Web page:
Parents worry about H1N1.
For pet owners, the rising threat is H3N8 - dog flu - a highly contagious, potentially deadly respiratory infection. It started at a Florida greyhound track and has spread to 30 states. As of last year, 1,079 cases had been confirmed.
H3N8 is a type A influenza. Researchers say it began with horses and spread to the dogs. There is no evidence it can spread to people.
Virtually all dogs exposed to the virus become infected, though only about 80 percent will develop symptoms, according to the American Veterinary Medical Association. As many as 5 percent of infected dogs die.
The veterinarian who helped identify it, Cynda Crawford, an assistant professor in the University of Florida's College of Veterinary Medicine, has studied the illness since her original research with the racing greyhounds in 2004. The dogs had flu-like symptoms - runny noses, coughs and fever. Some caught pneumonia and died.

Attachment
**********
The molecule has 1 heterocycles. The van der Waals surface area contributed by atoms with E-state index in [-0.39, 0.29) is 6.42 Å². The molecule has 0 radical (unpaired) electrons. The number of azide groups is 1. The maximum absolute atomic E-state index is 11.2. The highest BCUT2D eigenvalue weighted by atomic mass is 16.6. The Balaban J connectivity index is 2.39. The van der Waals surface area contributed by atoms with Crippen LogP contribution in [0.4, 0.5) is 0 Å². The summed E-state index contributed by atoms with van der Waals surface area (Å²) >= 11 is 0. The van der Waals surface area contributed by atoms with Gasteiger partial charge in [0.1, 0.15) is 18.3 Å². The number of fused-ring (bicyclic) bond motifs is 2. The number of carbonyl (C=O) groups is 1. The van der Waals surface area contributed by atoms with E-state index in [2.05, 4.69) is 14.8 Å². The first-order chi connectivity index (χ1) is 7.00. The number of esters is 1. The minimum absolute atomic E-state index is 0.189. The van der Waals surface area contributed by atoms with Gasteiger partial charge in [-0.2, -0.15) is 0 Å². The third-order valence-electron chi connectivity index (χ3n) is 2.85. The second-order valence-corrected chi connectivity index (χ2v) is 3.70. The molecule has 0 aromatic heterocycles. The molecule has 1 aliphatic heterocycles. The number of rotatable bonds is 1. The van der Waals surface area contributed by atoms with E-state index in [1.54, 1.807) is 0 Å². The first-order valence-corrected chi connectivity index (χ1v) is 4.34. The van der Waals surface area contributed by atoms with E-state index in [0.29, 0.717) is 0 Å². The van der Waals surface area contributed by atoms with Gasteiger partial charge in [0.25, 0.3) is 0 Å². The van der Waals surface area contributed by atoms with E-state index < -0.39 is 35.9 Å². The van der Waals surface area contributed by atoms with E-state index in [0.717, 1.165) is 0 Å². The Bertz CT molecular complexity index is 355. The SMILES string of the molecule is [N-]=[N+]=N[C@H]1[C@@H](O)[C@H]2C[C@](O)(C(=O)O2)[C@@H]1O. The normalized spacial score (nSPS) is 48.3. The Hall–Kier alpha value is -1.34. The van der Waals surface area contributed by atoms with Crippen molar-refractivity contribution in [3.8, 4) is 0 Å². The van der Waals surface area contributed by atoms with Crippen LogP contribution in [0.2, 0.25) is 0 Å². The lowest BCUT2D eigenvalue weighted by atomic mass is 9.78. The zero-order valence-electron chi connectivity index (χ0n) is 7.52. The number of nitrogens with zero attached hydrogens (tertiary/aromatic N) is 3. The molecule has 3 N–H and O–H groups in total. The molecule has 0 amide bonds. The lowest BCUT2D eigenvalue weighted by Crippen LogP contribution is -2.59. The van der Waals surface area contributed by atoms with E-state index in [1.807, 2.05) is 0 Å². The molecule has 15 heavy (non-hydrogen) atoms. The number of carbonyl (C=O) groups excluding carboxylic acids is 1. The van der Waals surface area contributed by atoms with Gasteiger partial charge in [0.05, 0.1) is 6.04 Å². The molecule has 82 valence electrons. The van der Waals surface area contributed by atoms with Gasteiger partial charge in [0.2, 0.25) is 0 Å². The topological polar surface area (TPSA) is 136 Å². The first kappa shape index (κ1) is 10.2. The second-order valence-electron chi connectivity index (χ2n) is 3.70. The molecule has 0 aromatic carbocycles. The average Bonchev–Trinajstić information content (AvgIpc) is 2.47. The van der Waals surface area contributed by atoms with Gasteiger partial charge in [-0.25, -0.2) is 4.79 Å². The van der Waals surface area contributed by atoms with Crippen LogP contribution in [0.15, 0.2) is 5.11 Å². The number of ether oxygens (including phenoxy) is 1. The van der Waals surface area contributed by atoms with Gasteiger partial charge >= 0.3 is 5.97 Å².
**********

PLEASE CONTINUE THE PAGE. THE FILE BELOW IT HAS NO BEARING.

The virus spreads in places where dogs congregate or share the same cages and bowls.
The AVMA recommends that people who work with dogs in shelters, kennels and dog day care centers wash their hands with soap and water when the arrive at the facility, before and after handling any dog and after cleaning cages. The dog flu virus is easily killed with disinfectants.
Dog owners can protect their dogs by washing or disinfecting their hands after handling another dog. They can also get their dogs vaccinated, though veterinarians don't recommend this for dogs that don't come in contact with other dogs.
Crawford will be featured in an American Animal Hospital Association Web conference on canine influenza Oct. 22.
For more information, go to www.aahanet.org.